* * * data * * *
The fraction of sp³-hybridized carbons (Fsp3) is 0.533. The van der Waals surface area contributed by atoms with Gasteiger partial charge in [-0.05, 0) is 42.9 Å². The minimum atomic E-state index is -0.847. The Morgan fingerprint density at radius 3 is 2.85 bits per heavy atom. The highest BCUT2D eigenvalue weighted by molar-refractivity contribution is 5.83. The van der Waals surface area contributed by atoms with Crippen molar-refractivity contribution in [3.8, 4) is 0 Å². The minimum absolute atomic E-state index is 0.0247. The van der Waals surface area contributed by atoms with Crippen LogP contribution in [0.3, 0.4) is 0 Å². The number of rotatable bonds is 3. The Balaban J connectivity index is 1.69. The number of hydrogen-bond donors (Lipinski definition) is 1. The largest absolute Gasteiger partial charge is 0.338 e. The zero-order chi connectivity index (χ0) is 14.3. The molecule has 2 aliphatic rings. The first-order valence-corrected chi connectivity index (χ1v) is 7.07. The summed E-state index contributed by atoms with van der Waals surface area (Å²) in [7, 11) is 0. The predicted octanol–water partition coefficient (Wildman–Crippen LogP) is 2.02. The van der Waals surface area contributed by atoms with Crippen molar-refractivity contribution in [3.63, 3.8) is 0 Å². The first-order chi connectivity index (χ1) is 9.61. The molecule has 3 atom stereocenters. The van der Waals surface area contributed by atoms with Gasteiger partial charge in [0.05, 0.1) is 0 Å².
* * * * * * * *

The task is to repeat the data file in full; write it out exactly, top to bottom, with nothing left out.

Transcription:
The fraction of sp³-hybridized carbons (Fsp3) is 0.533. The van der Waals surface area contributed by atoms with Gasteiger partial charge in [-0.05, 0) is 42.9 Å². The minimum atomic E-state index is -0.847. The Morgan fingerprint density at radius 3 is 2.85 bits per heavy atom. The highest BCUT2D eigenvalue weighted by molar-refractivity contribution is 5.83. The van der Waals surface area contributed by atoms with Crippen molar-refractivity contribution in [3.8, 4) is 0 Å². The minimum absolute atomic E-state index is 0.0247. The van der Waals surface area contributed by atoms with Crippen LogP contribution in [0.3, 0.4) is 0 Å². The number of rotatable bonds is 3. The Balaban J connectivity index is 1.69. The number of hydrogen-bond donors (Lipinski definition) is 1. The largest absolute Gasteiger partial charge is 0.338 e. The zero-order chi connectivity index (χ0) is 14.3. The molecule has 2 aliphatic rings. The first-order valence-corrected chi connectivity index (χ1v) is 7.07. The summed E-state index contributed by atoms with van der Waals surface area (Å²) in [7, 11) is 0. The predicted octanol–water partition coefficient (Wildman–Crippen LogP) is 2.02. The van der Waals surface area contributed by atoms with Crippen molar-refractivity contribution in [3.63, 3.8) is 0 Å². The first-order chi connectivity index (χ1) is 9.61. The molecule has 3 atom stereocenters. The van der Waals surface area contributed by atoms with Gasteiger partial charge in [0.05, 0.1) is 0 Å².